As "Jersey Boys" prepares to return to the Segerstrom Center for the Arts next week, Terry Dwyer remembers the moment he got an endorsement from the most famous Jersey Boy of all.
Ten years ago, the musical about the rise and tumultuous career of the Four Seasons started a long way from Broadway — namely, at the La Jolla Playhouse in San Diego, where Dwyer served as managing director. On opening night, when the actors simulated a live performance by the band, the creative team got a sign that the show was working.
"Frankie Valli stood up in our audience — the real audience — and started a standing ovation in the middle of the act," said Dwyer, now president of the Segerstrom Center. "It was just so exciting. I mean, people just leapt to their feet in the middle of the act. You really knew you were on to something. It was a thrilling moment in the theater."
As the show he helped launch celebrates its 10th anniversary, Dwyer will get a double reminder of that auspicious first night. "Jersey Boys," which also played Segerstrom in 2007, will open June 24 and run through July 13. Then, in August, Valli himself, whose nasal falsetto dominated "Sherry," "Rag Doll" and other Four Seasons hits, will perform at the same venue. (That scheduling was a coincidence, according to Segerstrom staff.)
And for those who just can't get enough of Valli and company, there's one more treat: Clint Eastwood's film version of "Jersey Boys" is set to open in theaters Friday.
By now, more than half a century has passed since the Four Seasons first dented the Billboard charts. Valli turned 80 in May, and bass singer Nick Massi died 14 years ago. The three surviving original Four Seasons haven't performed together in decades, according to Bob Gaudio, who co-wrote many of the group's classics.
The songs endure, though — and thanks to "Jersey Boys," the tale of four men's rise from seedy New Jersey to international stardom may almost rival the music itself in terms of fame. This summer's bonanza in Costa Mesa will be proof of that, although Gaudio, who often ceded the spotlight to Valli onstage and in the studio, is content to stay low-key about it.
"Yes, it is hard to believe," he said by phone about the show turning 10 years old. "In fact, I thought it was 9."
'Profane, Jersey vocabulary'
The "Jersey Boys" trek to Broadway can be traced to a rather surprising source: "The Deer Hunter."
A quarter-century before Gaudio and Valli joined writers Rick Elice and Marshall Brickman to lay the groundwork for a Four Seasons musical, Gaudio found himself in a theater watching Michael Cimino's Oscar-winning Vietnam epic and noted a scene in which the characters — celebrating a wedding shortly before their deployment — sing along over a pool table with Valli's solo hit "Can't Take My Eyes Off You."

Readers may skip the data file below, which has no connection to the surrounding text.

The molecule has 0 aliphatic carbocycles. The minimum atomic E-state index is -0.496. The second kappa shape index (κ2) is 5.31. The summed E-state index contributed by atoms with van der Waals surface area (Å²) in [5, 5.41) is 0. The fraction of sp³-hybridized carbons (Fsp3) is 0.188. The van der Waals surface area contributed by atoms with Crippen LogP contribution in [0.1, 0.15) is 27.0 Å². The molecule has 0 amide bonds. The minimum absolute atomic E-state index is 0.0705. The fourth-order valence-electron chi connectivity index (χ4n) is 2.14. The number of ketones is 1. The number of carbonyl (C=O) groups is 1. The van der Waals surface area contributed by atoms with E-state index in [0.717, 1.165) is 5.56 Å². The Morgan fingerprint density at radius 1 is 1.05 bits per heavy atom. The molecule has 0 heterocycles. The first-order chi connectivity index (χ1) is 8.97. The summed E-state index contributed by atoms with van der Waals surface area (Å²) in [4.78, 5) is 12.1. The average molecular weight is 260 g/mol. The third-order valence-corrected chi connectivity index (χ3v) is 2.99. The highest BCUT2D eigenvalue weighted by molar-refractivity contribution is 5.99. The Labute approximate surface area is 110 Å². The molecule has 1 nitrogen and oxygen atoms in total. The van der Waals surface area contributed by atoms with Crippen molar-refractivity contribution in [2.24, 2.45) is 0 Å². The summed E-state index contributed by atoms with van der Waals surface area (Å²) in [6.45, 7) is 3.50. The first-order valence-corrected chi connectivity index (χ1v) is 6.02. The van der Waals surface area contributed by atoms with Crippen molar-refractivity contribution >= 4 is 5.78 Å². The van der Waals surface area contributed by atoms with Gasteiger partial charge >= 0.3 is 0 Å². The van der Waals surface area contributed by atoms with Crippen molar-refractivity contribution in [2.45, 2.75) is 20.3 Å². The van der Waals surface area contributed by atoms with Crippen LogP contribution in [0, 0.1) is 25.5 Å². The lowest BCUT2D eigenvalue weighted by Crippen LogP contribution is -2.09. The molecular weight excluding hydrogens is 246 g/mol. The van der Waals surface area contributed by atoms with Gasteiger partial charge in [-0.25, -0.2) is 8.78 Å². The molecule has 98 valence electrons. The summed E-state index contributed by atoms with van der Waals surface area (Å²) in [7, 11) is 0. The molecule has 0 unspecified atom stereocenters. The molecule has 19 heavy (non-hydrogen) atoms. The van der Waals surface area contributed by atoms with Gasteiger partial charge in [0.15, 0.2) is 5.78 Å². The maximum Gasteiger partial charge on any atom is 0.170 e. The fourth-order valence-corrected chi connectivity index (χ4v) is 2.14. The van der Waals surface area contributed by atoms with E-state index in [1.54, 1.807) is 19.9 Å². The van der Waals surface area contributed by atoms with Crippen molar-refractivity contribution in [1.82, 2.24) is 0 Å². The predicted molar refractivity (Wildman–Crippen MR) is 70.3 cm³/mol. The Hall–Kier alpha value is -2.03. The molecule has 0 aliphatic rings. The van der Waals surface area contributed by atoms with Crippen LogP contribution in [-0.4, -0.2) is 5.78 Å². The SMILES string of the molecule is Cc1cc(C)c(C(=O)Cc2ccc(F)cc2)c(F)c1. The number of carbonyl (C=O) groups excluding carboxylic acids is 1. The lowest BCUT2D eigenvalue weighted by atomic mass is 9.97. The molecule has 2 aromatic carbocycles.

"It was just so affecting," Gaudio said. "It just hit me right between the eyes. We were not into the MTV scene and so on and so forth. I don't think we really had many videos, aside from stuff we may have done live with Dick Clark or things of that sort. So to see the music sort of enraptured by a film or a story, other than hearing it on the radio, was intriguing. And that just stayed with me for years."
After Gaudio and his collaborators had honed their idea, they presented it to Des McAnuff, the La Jolla Playhouse's artistic director and a friend of Gaudio's. Dwyer, who left the playhouse shortly after it launched "Jersey Boys," remembers McAnuff's excitement about the musical.
"Des would come in and talk about projects he was thinking about working on, and he was really excited about 'Jersey Boys' and working with Marshall Brickman and Rick Elice and, of course, the great music of Bob Gaudio and Frankie Valli and the whole group," Dwyer said. "He knew it had the potential to be a great musical. It was already a great musical when it arrived, and he worked on it with that whole creative team."
"Jersey Boys," which tracks the group from its origins to the 1990 Rock and Roll Hall of Fame induction, takes the form of four segments (or "seasons"), each narrated by one member. That the show is not a lightweight jukebox extravaganza is indicated by the caution on the Segerstrom website: "'Jersey Boys' contains flashing, strobe lights, loud gunfire and authentic, profane, Jersey vocabulary."
Compared to a later working-class Jersey performer, Bruce Springsteen, the Four Seasons shied away from gritty realism in their music, but "Jersey Boys" reveals the hunger behind their radio-friendly harmonies. The musical notes that member Tommy DeVito spent time in prison and depicts the band running afoul of the mob and even serving a brief stint in jail over an unpaid hotel bill.
If the Four Seasons had been born a decade or two later, might their songs have been closer to "Born in the U.S.A." than "Candy Girl"? Gaudio doesn't have an answer to that question. He noted, though, that he doesn't believe the heart of the record business has changed much from half a century ago, iPods and other devices notwithstanding.
"It's always been the same struggle, I think," he said. "You know, you knock on the door. Somebody opens it. They smile or they don't smile."